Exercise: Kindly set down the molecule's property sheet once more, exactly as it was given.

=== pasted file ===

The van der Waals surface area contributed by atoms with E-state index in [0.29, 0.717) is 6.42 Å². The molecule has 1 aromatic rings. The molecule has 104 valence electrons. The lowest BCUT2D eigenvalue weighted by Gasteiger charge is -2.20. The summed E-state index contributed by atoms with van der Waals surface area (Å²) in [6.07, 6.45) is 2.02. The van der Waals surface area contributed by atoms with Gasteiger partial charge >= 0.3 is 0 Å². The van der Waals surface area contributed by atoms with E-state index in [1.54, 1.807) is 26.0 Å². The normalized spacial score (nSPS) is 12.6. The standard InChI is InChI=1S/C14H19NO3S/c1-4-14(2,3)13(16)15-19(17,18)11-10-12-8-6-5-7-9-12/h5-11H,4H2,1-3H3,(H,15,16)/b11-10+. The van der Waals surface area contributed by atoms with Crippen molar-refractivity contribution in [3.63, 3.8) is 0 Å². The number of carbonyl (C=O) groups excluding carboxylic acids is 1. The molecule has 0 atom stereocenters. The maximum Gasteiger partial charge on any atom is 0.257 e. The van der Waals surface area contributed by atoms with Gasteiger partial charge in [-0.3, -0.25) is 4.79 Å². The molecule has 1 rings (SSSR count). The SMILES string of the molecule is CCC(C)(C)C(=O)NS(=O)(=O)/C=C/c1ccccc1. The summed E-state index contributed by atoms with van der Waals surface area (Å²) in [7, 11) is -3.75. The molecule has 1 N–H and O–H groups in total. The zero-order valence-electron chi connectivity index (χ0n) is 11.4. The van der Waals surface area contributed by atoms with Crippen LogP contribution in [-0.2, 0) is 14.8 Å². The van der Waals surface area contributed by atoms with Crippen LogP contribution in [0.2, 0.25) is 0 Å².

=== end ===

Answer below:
The van der Waals surface area contributed by atoms with E-state index in [0.29, 0.717) is 6.42 Å². The molecule has 1 aromatic rings. The molecule has 104 valence electrons. The lowest BCUT2D eigenvalue weighted by Gasteiger charge is -2.20. The summed E-state index contributed by atoms with van der Waals surface area (Å²) in [6.07, 6.45) is 2.02. The van der Waals surface area contributed by atoms with Gasteiger partial charge >= 0.3 is 0 Å². The van der Waals surface area contributed by atoms with E-state index in [1.54, 1.807) is 26.0 Å². The normalized spacial score (nSPS) is 12.6. The standard InChI is InChI=1S/C14H19NO3S/c1-4-14(2,3)13(16)15-19(17,18)11-10-12-8-6-5-7-9-12/h5-11H,4H2,1-3H3,(H,15,16)/b11-10+. The van der Waals surface area contributed by atoms with Crippen molar-refractivity contribution in [3.63, 3.8) is 0 Å². The number of carbonyl (C=O) groups excluding carboxylic acids is 1. The molecule has 0 atom stereocenters. The maximum Gasteiger partial charge on any atom is 0.257 e. The van der Waals surface area contributed by atoms with Gasteiger partial charge in [-0.3, -0.25) is 4.79 Å². The molecule has 1 rings (SSSR count). The SMILES string of the molecule is CCC(C)(C)C(=O)NS(=O)(=O)/C=C/c1ccccc1. The summed E-state index contributed by atoms with van der Waals surface area (Å²) in [7, 11) is -3.75. The molecule has 1 N–H and O–H groups in total. The zero-order valence-electron chi connectivity index (χ0n) is 11.4. The van der Waals surface area contributed by atoms with Crippen LogP contribution in [-0.2, 0) is 14.8 Å². The van der Waals surface area contributed by atoms with Crippen LogP contribution in [0.2, 0.25) is 0 Å².